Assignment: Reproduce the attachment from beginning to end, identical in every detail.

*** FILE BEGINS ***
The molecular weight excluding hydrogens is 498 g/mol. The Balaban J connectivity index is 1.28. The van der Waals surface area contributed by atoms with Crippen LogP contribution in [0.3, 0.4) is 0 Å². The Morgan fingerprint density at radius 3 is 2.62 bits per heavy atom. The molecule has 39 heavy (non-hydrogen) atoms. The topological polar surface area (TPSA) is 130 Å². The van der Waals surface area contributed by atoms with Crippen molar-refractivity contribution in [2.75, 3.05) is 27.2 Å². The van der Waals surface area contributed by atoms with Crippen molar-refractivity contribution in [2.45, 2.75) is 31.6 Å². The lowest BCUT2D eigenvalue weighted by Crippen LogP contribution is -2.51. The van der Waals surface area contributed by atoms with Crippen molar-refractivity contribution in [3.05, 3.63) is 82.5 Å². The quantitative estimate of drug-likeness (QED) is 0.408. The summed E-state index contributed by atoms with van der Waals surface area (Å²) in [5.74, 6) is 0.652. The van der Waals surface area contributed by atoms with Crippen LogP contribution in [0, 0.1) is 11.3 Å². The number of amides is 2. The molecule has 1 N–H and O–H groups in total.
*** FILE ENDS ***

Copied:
The molecular weight excluding hydrogens is 498 g/mol. The Balaban J connectivity index is 1.28. The van der Waals surface area contributed by atoms with Crippen LogP contribution in [0.3, 0.4) is 0 Å². The Morgan fingerprint density at radius 3 is 2.62 bits per heavy atom. The molecule has 39 heavy (non-hydrogen) atoms. The topological polar surface area (TPSA) is 130 Å². The van der Waals surface area contributed by atoms with Crippen molar-refractivity contribution in [2.75, 3.05) is 27.2 Å². The van der Waals surface area contributed by atoms with Crippen molar-refractivity contribution in [2.45, 2.75) is 31.6 Å². The lowest BCUT2D eigenvalue weighted by Crippen LogP contribution is -2.51. The van der Waals surface area contributed by atoms with Crippen molar-refractivity contribution in [3.05, 3.63) is 82.5 Å². The quantitative estimate of drug-likeness (QED) is 0.408. The summed E-state index contributed by atoms with van der Waals surface area (Å²) in [5.74, 6) is 0.652. The van der Waals surface area contributed by atoms with Crippen LogP contribution in [0, 0.1) is 11.3 Å². The number of amides is 2. The molecule has 1 N–H and O–H groups in total.